Some of the most popular crypto mining pools include:
- Slush Pool
Each crypto mining pool works slightly differently and pays out different rewards - so if you're considering joining one make sure you do your research to find one that suits you.
There are dozens of mining apps available now - so you can even mine crypto on the go on your phone!
One of the most popular examples of this is Pi Network. You can download the Pi Network app on Android or IOS and mine Pi coins on your smartphone as you go about your day. It's worth noting you cannot yet sell or trade these coins on any crypto exchange just yet - so whether they eventually have value remains to be seen.
You should always be wary of new crypto mining apps. Many scammers are using these to add malware to devices and steal crypto and other funds - so do your due diligence and beware of anything that sounds too good to be true.
Alternative mining software
There are some more niche crypto services that allow investors access to mining without the expensive setup.
One such example is NiceHash. NiceHash is a cryptocurrency hash power broker. You can either earn money by connecting your CPU or GPU and mining, or by buying hash power from other users connected to NiceHash.
This shouldn’t be confused with cloud mining. Cloud mining in some rare instances can be legitimate - but it is a very popular scam.
When you mine through NiceHash and similar sites - you don’t need any dedicated software to do so. This can make it really appealing for those totally new to crypto mining.
Other popular sites like NiceHash include Mining Rig Rentals and Better Hash.
What about tax on mining crypto at home?
Of course, whichever of the options you choose from above - the taxman will want to know about it.
Most tax offices have given guidance on crypto mining and how it’s taxed - so it doesn’t matter whether you’re mining Doge, using a mining pool, a mining app or even mining software - it’ll all be taxed the same.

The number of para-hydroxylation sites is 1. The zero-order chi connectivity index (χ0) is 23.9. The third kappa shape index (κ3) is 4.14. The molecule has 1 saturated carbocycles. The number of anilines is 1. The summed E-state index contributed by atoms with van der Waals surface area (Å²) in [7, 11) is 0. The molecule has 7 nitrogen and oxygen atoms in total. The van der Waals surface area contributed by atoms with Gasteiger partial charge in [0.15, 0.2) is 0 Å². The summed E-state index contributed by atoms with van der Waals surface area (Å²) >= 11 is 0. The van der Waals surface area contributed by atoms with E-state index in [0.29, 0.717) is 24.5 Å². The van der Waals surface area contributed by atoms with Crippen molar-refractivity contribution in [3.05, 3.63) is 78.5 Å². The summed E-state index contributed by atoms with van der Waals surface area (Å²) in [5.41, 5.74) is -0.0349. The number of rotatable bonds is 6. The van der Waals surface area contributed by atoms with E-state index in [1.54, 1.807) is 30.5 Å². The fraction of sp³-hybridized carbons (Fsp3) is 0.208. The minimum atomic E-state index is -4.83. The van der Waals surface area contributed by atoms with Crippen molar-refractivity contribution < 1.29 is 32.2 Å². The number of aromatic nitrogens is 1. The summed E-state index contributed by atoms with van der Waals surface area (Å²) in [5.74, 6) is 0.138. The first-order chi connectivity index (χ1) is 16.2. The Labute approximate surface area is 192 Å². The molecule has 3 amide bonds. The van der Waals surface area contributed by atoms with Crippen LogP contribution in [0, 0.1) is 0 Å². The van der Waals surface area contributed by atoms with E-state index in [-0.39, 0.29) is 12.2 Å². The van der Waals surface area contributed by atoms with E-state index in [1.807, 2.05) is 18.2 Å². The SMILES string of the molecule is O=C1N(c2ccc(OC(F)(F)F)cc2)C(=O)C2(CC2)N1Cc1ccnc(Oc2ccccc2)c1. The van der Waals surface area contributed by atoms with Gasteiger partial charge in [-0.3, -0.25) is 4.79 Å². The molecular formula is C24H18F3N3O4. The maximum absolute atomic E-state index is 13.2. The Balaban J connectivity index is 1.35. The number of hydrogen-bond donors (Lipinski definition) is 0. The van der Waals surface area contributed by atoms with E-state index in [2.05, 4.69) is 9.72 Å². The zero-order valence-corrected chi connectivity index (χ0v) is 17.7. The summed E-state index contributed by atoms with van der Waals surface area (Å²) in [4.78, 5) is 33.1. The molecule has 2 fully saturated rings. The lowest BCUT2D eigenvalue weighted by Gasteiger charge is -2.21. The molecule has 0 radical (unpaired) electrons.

However, quite a lot of the way crypto mining is taxed depends on the scale at which you’re mining. It wouldn’t be fair for huge crypto mining farms earning thousands a month to be taxed in the same way as crypto hobby miners, so some tax offices apply Income Tax to crypto mining, while others won’t apply Income Tax. For example:
- USA: Income Tax on the fair market value of your mined coins in USD on the day you receive them.
- UK: Income Tax on the fair market value of your mined coins in GBP on the day you receive them.
- Australia: Hobby miners don't pay Income Tax on mined coins.
- Canada: Hobby miners don't pay Income Tax on mined coins.
However, all tax offices will charge you Capital Gains Tax when you later sell, swap, spend or gift (in most countries) mined coins. So, in some instances you’ll be paying tax twice on mined crypto.
You can learn more about mining tax in our crypto mining taxes guide.
How Koinly can help with crypto mining taxes
Koinly can track all of your crypto transactions - including mining transactions - so that when it comes to tax time, you can sort it in minutes.
All you need to do is use API or CSV file import to sync the various wallets you hold your mined coins in - as well as any exchanges you later sell or swap them on - with Koinly. Your mined coins should be automatically tagged as such, but if not you can easily tag them manually in Koinly.
You can then choose whether to treat mining as income in your Koinly settings based on your country’s tax rules.
Once you’re set up, head to the tax reports page and you’ll have a complete summary of your crypto capital gains, losses, income and expenses. You can download your Koinly crypto tax report and find a complete breakdown of your transactions - including your mining income or capital gains.